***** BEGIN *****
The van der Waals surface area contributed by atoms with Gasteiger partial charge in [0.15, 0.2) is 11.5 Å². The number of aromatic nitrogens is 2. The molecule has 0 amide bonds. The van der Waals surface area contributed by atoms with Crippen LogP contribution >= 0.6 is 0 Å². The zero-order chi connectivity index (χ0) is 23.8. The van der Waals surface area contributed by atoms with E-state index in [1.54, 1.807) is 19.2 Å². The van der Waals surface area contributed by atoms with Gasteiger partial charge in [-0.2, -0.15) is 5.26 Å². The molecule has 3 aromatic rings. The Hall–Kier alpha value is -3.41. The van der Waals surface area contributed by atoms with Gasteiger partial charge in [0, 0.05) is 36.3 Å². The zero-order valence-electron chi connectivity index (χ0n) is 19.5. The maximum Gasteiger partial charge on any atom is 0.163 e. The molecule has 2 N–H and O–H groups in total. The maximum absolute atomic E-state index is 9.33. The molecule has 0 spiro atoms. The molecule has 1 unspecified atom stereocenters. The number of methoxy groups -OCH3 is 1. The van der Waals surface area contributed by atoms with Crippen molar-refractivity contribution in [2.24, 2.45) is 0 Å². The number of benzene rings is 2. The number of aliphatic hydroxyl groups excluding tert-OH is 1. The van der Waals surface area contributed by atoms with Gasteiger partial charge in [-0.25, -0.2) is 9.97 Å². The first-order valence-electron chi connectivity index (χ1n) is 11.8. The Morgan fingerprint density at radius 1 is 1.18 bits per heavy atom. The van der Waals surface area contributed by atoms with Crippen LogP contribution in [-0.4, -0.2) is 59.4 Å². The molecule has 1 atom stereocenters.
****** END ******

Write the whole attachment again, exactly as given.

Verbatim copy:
The van der Waals surface area contributed by atoms with Gasteiger partial charge in [0.15, 0.2) is 11.5 Å². The number of aromatic nitrogens is 2. The molecule has 0 amide bonds. The van der Waals surface area contributed by atoms with Crippen LogP contribution >= 0.6 is 0 Å². The zero-order chi connectivity index (χ0) is 23.8. The van der Waals surface area contributed by atoms with E-state index in [1.54, 1.807) is 19.2 Å². The van der Waals surface area contributed by atoms with Gasteiger partial charge in [-0.2, -0.15) is 5.26 Å². The molecule has 3 aromatic rings. The Hall–Kier alpha value is -3.41. The van der Waals surface area contributed by atoms with Gasteiger partial charge in [0, 0.05) is 36.3 Å². The zero-order valence-electron chi connectivity index (χ0n) is 19.5. The maximum Gasteiger partial charge on any atom is 0.163 e. The molecule has 2 N–H and O–H groups in total. The maximum absolute atomic E-state index is 9.33. The molecule has 0 spiro atoms. The molecule has 1 unspecified atom stereocenters. The number of methoxy groups -OCH3 is 1. The van der Waals surface area contributed by atoms with Crippen molar-refractivity contribution in [2.24, 2.45) is 0 Å². The number of benzene rings is 2. The number of aliphatic hydroxyl groups excluding tert-OH is 1. The van der Waals surface area contributed by atoms with Gasteiger partial charge in [-0.25, -0.2) is 9.97 Å². The first-order valence-electron chi connectivity index (χ1n) is 11.8. The Morgan fingerprint density at radius 1 is 1.18 bits per heavy atom. The van der Waals surface area contributed by atoms with Crippen LogP contribution in [-0.4, -0.2) is 59.4 Å². The molecule has 1 atom stereocenters.